The influx of any festival is finding its identity within the persistent structure of lives without a face. Learning and imparting a bit of wisdom despite any struggle meant to get there always reflects in the face of the beholder.
The Feel Good Film Festival, held at the The Egyptian Theater in Hollywood, loosely personifies a lot of the structure it holds in place. Offering a place for a community of filmmakers is always conducive, no matter what the event may be as long as the lingering of ideas speaks true and not because of any preconceived notions of business, which nevertheless permeate.
The films, both short and feature length, reflected this artistic struggle and the need to connect, whether accomplished or not in the confluence of their narrative, some with more success than others.
“Art House“, a small film about the maintaining of artistic freedom within a collapsing financial structure, shows popular culture’s reflection of the current economic stresses. While the aspect of the university dean’s inflection that the house is indeed mainly used for parties, the wanton aspect of imagination relishes through. Granted everything tends to work out a little too quickly but shooting a film with a bit of humor heavily helped by Danny Mooney’s Ben and Ana Kayne’s Becky as the modern day flower children encumbered by fashion or a sense of political correctness gives a lightness to the proceedings. Greta Gerwig, who made this film before her big break in “Greenberg” and is now starring in the upcoming “Arthur” opposite Russell Brand, seems less than luminous in a role that has definite potential if expounded in a “Election” kind of way with some bite.
“How To Make Love To A Woman“, by comparison, uses the idea, actually mildly paralleled in the new Drew Barrymore comedy “Going The Distance” off how the new style of relationships where the career is the breaking point offsets the idea of actual physical compatability. Josh Meyer plays Andy, a boy in love but unaware of how to speak directly without causing a problem while his girlfriend Lauren played by Krysten Ritter, who brings to mind the light and luminiscent charm of Anna Friel and Anne Hathaway, sits bewildered by his swings in moods. Ian Somerhalder, gaining increasing traction on “Vampire Diaries” and lore on “Lost” plays the thankless role of an old childhood friend of Lauren that provides the motivation for said breakdown of relationship. The narrative’s progression is the all-the-while expected but maintains the uplifting spirit while lacking the depth of say “Before Sunset”. Jenna Jameson makes an appearance hampered with kids and a mini-van as herself which make the inherent meaning all the more unbalanced.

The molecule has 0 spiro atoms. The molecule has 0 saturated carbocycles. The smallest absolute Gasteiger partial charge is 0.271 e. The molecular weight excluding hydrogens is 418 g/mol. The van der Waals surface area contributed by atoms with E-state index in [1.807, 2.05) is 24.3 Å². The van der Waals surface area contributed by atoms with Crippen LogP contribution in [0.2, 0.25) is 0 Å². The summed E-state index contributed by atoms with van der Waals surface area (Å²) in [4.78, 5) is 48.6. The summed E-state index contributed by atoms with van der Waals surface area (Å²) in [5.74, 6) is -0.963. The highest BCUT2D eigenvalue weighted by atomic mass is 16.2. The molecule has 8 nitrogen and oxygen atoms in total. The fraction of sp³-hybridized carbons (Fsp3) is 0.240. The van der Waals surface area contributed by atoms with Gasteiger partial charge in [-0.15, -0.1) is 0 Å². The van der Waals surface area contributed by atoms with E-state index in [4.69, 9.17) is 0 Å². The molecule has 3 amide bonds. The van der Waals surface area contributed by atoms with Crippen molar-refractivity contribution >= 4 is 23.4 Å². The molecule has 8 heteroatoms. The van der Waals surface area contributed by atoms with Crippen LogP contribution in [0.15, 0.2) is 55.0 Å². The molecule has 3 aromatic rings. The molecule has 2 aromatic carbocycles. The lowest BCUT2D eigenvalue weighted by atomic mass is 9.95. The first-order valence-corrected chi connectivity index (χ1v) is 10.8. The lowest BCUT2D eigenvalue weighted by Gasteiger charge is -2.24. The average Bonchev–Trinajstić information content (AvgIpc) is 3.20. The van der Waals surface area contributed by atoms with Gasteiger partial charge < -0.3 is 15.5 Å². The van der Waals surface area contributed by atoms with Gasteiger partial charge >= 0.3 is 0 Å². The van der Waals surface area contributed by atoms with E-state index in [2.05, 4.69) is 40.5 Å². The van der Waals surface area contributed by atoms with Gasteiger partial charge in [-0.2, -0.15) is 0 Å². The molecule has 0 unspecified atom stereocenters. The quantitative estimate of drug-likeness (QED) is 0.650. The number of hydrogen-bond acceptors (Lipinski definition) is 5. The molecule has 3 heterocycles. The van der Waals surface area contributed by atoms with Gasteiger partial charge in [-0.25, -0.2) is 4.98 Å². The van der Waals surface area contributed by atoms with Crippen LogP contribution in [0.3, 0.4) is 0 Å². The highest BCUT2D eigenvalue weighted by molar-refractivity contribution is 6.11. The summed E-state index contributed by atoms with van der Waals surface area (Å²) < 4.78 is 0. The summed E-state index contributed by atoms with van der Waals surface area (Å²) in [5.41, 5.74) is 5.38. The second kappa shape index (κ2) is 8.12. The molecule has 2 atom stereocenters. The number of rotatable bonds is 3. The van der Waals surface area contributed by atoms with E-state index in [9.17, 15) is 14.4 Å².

“Eagles In The Chicken Coop“, despite all its frustrations, seems to understand that the maintenance of sanity is compromise which the characters in this film do not embrace. The idea from a mockumentary perspective has merit though it has been tried in many ways before. The thought of the faux drama of a “mature movie” (which has become legend on Cinemax) is simply an apt translation of what is known as “bad cinema”: films made on a formula on the cheap for certain buyers and a certain audience. For reasons that would never happen in real life (despite the need to cut costs), “Nameless Studios” hires two wide eyed thirty-somethings still interested in the thought of subtext. While many of the interludes shown happen all too often in these types of films, the baseline optimism portrayed even in the destruction of the picture and the anger of the people involved parlays a distinct lightheartedness that is hard to believe.
In terms of the short films, the ideas paint a little more subversive because the compacted structures require an efficiency of story, that unlike features, they simply cannot afford.
“There Might Be Dragons” starts the progression with a sea of doubt involving a man suddenly layed off from his job equating, in his fragile state of mind, his boss with a living breathing dragon. Though the progression seems internal (and even dark), the last frame reveals a specific detail which gives the film punch.
“Henry & Sunny” harks the idea (at least from this Irish filmmaker) that clowns are the cause of all the world’s problems. Like low level peasants, the ones who make people laugh are treated like garbage. One clown professes his love to an actress. She sees the laughter in his heart and, against her better judgment, shows that she too can be a clown herself to make him happy. The bittersweet element is cut short in a resolution paradoxically more pessimistic than optimistic.
“Undercover”, an outlay on the balance of Muslim perceptions in a pork based world, is actually quite successful in its recreation of 80s comedy. Further discerning that FSU Film School with its Sony Red tendencies is indeed a consistently effective creator of shorts as evidenced by last year’s “Four Inch Precious”, this film takes it one step further addressing cultural issues while still being self-deprecating.
The Feel Good Film Festival highlights a bit of its abilities in the sardonic wit of some of its films simply because, despite their romantic comedy fronts, the ideas are quite subversive, especially in the shorts. Optimism, especially in current times, is reflected in very specific ways within the indie film scene allowing for a cultural record to permeate the ideas of a new generation.